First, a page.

Chad Travel Warning
November 10, 2015
This Travel Warning informs U.S. citizens that the Department of State has terminated the Authorized Departure status for non-emergency personnel and dependents, who had previously departed Chad. These individuals may now return to the Embassy. The State Department nevertheless continues to warn U.S. citizens of the risks of travel to Chad. This replaces the Travel Warning issued on October 2.
U.S. citizens already in Chad should continue to avoid all travel to border regions, particularly those areas adjacent to Chad's eastern border and the Lake Chad region. The U.S. Embassy's ability to provide consular services is limited in remote and rural areas. All U.S. citizens should review their personal security and have evacuation plans that can be carried out quickly. Do not rely solely on U.S. government assistance. All U.S. citizens affiliated with humanitarian relief efforts in eastern Chad should have an evacuation plan developed with the United Nations agency coordinating their work.
Violent extremist organizations in the region, such as Boko Haram (The Islamic State in the West Africa Province) and al-Qai'da in the Lands of the Islamic Maghreb, are intent on harming Westerners and Western interests and are able to cross borders easily. On June 15 and July 11, Boko Haram conducted suicide attacks in N'Djamena targeting a police station and a market. The group continues to be extremely active in Chad, targeting local security forces and civilians in the Lake Chad region. Kidnapping for ransom is also a threat in the region.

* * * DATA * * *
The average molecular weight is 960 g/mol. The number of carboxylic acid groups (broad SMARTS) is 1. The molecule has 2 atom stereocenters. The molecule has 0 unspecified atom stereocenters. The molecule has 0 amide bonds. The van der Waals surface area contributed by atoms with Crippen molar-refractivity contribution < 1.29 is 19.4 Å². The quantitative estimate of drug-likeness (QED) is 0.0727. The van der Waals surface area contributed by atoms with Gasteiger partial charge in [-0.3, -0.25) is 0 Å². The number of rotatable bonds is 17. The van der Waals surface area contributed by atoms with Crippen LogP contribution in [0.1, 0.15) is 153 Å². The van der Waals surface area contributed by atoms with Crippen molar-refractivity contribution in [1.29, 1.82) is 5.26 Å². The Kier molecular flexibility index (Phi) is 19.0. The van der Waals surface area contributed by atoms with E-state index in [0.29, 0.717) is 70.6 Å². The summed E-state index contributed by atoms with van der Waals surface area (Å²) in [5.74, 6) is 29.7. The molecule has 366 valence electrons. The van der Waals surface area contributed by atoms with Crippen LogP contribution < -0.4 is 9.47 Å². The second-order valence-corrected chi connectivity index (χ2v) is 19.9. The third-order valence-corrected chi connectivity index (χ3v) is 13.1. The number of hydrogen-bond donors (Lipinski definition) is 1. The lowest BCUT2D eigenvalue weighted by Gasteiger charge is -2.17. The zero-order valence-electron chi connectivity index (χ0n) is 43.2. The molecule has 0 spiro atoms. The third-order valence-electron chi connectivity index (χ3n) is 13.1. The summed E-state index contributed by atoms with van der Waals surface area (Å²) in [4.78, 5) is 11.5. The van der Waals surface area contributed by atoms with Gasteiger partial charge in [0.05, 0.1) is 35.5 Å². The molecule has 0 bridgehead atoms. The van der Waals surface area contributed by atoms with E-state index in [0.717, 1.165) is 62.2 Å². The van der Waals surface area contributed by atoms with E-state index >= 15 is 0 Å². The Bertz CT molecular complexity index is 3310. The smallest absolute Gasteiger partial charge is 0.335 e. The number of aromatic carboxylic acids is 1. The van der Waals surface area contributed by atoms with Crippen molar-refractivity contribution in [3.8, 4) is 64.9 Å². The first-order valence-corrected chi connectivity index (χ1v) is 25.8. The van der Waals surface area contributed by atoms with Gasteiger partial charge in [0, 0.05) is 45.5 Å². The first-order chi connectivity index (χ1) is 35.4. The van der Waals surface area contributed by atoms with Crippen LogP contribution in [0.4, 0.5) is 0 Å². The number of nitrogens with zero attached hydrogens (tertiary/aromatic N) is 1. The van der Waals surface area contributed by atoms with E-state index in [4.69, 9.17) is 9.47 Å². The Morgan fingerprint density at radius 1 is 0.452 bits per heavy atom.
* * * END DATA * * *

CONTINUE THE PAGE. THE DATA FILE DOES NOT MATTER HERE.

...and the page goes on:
Chad's security environment is volatile and can deteriorate unexpectedly, especially along the border areas. There are Travel Warnings for neighboring Cameroon, Central African Republic (CAR), Libya, Niger, Nigeria, and Sudan. U.S. citizens should also note there are minefields along the borders with Libya and Sudan, and that borders can close without warning.
U.S. citizens should take steps to mitigate the risk of becoming a victim of violent crime or terrorism by being vigilant and aware of their surroundings, especially at public gatherings and locations frequented by foreigners, such as markets, restaurants, bars, and places of worship. Avoid crowds, especially those associated with car accidents, since these incidents can become confrontational. Similarly, avoid demonstrations because even peaceful assemblies can turn violent.
All U.S. government personnel require authorization from the U.S. Embassy to travel outside of N'Djamena, and may be subject to other restrictions, including curfews, as security situations warrant. U.S. citizens should consider taking similar precautions when making travel plans. Exercise caution throughout the country, especially at night.
For further information:
Contact the U.S. Embassy in N'Djamena,
located on Avenue Felix Eboue, at +(235) 2251-62-11, 2251-70-09, 2251-77-59, 2251-90-52, 2251-92-18, and 2251-92-33 from 8:00 a.m. to 5:00p.m. Monday through Thursday and 8:00 a.m. to 12:00 p.m. on Friday. After-hours emergency number for U.S. citizens is +235 6662-2100.
Call 1-888-407-4747 toll-free in the United States and Canada or 1-202-501-4444 from other countries from 8:00 a.m. to 8:00 p.m. Eastern Standard Time, Monday through Friday (except U.S. federal holidays).